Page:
Water management cooperation to flow Laos, China joint efforts – Vientiane Times
Laos and China have agreed to further enhance cooperation in the field of water resources through a new Data and Information Centre in conjunction with river basin management plans. The centre and the River Basin Master Planning Project are set to formulate planning schemes for comprehensive management and protection involving hydropower generation, flood control, water supply, irrigation and water resources protection focusing on the Nam Ou and Nam Theun-Kading river basins.
Full steam ahead for start of Laos- China railway – Vientiane Times
Hundreds of trucks carrying machinery and equipment for construction of the Laos-China railway have entered Laos after being delayed at the border, a senior government official has said. A special lane has now been allocated at China’s Mohan and Laos’ Boten border crossing to facilitate the passage of the trucks, the project coordinator in Luang Namtha province, Mr Chanthachone Keolakhone, told Vientiane Times on Friday.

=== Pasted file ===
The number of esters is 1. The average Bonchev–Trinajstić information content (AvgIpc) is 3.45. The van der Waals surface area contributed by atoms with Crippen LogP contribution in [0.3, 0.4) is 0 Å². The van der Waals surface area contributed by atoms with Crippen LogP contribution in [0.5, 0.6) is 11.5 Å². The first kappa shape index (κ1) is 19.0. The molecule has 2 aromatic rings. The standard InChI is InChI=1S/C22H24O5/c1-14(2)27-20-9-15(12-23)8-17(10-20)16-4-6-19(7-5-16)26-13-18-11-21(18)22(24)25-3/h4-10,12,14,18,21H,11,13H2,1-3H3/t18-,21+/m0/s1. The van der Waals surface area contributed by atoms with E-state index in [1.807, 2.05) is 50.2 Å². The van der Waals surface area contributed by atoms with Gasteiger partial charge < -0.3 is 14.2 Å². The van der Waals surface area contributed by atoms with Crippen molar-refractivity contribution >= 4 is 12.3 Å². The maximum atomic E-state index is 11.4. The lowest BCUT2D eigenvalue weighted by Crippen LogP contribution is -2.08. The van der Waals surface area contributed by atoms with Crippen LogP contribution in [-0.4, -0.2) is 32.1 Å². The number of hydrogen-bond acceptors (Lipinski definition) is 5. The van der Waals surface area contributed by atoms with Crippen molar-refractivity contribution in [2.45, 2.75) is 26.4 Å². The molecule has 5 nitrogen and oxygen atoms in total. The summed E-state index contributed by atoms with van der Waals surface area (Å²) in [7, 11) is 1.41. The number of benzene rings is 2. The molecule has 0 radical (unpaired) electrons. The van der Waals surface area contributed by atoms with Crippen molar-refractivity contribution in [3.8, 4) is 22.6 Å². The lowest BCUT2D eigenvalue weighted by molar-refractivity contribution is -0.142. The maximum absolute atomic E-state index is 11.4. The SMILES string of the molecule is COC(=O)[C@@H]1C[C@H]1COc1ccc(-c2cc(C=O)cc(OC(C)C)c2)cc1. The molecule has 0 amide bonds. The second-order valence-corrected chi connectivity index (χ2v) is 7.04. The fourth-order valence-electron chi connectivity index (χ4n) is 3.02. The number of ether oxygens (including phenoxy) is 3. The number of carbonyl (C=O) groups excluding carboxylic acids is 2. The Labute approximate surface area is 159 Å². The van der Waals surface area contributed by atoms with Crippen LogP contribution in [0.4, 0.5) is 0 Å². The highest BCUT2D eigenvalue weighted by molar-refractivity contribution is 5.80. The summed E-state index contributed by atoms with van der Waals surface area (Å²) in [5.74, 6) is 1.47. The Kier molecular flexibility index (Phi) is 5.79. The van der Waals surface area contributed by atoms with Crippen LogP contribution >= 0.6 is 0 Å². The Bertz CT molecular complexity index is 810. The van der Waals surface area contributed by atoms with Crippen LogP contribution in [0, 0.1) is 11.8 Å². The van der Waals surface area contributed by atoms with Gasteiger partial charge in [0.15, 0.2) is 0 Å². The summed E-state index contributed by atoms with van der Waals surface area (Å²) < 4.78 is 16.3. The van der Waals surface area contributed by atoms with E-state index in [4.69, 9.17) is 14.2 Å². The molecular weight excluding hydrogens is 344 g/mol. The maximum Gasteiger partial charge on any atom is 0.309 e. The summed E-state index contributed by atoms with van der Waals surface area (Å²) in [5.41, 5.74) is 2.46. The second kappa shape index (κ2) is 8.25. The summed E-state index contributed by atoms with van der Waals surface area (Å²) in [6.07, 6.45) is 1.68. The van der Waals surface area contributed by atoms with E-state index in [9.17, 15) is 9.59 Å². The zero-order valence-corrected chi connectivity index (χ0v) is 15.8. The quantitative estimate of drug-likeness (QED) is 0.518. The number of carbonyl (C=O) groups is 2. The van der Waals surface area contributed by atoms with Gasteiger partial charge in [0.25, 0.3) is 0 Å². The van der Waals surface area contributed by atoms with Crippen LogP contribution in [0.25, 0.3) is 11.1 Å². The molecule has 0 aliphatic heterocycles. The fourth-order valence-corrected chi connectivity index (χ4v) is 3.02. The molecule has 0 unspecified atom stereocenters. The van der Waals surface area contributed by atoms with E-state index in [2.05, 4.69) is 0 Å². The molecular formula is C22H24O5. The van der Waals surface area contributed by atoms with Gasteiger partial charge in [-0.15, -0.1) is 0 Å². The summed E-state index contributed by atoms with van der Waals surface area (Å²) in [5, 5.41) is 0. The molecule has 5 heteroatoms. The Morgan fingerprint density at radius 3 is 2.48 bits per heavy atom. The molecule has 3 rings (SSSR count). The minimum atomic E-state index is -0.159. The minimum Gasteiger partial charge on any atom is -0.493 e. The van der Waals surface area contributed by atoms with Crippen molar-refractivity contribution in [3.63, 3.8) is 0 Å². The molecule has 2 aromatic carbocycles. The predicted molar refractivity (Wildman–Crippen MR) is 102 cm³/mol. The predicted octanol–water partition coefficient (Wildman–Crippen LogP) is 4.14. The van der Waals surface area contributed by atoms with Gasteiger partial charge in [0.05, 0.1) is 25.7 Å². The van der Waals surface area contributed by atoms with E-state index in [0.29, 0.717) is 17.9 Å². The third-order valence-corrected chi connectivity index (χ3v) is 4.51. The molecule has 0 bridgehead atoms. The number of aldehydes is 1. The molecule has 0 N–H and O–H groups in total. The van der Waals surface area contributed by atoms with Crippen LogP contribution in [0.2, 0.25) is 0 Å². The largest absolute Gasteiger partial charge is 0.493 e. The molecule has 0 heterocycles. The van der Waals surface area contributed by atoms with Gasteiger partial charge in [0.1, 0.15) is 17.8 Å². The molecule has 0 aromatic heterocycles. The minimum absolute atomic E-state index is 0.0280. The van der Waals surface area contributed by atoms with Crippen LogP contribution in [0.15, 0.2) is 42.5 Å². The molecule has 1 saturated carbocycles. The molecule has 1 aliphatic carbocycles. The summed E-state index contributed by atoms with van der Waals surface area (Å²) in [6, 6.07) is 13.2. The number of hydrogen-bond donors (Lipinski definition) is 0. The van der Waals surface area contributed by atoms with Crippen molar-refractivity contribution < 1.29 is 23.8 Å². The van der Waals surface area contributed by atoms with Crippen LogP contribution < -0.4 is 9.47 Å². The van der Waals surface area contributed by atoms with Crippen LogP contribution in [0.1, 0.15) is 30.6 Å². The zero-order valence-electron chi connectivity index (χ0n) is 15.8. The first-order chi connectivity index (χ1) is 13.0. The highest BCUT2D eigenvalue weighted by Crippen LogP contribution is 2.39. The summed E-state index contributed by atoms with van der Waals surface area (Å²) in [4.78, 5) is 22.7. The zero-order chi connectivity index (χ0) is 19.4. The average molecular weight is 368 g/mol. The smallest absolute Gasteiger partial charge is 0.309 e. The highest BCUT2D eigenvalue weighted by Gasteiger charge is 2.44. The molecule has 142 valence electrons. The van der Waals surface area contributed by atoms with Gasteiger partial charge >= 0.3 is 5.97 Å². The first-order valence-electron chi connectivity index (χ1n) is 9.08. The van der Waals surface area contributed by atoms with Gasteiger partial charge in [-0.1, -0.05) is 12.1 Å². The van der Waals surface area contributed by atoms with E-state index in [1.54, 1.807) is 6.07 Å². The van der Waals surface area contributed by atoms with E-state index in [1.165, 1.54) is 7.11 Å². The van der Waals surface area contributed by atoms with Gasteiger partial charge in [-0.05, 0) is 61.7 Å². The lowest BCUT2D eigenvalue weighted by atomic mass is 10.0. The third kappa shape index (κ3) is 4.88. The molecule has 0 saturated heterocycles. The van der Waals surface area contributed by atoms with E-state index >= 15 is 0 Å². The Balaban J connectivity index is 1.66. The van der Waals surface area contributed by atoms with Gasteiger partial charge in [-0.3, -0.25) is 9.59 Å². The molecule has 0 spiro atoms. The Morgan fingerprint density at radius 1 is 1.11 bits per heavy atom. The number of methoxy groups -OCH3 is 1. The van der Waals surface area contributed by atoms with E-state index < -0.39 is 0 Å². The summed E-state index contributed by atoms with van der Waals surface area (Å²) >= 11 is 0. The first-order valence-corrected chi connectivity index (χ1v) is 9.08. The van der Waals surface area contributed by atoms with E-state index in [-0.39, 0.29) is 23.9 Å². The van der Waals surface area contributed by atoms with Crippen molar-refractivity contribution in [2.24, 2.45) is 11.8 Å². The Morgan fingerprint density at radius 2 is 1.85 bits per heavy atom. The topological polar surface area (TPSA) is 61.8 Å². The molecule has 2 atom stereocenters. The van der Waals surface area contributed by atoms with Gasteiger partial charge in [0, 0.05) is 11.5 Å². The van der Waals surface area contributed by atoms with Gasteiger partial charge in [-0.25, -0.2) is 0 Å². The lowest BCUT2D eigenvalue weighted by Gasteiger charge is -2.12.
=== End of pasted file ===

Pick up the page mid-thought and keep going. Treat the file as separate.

SK E&C Completes Hydroelectric Power Plant and Dam in Laos – Business Korea
SK Engineering & Construction (E&C) held an impounding ceremony to fill water after the completion of the Xepian-Seamnoi Hydroelectric Power Plant and Senam Noi Dam in Laos on March 31. Senam Noi Dam is 74 meters tall, 1.6 kilometers wide and can hold one billion tons of fresh water, which is superior to Xepian and Huweimakchan Dam built together in this project.
Na Mo 2 Hydropower to Be Built Soon – Lao News Agency
A US$217-million Nam Mo 2 Hydropower Plant Project will start construction in Mok District, Xieng Khouang Province soon, with the investors having signed a contract with the government on March 30. The Nam Mo 2 hydropower plant has a total capacity generation of 120 MW under the 27 years concession. The construction project will take three years and six months.
Homegrown Clean Energy an Alternative to Myanmar’s spotty power Grid – Non-Profit Quaterly
Necessity is the mother of invention, and in the case of rural Myanmar’s electricity generation, it’s also the mother of improvement. In rural areas where the national power grid does not reach, residents are creating electricity out of what’s available to them: sun and water. Solar and small-scale hydropower are generating electricity for households or villages, and the country is inadvertently bursting onto the highly modern clean-energy scene.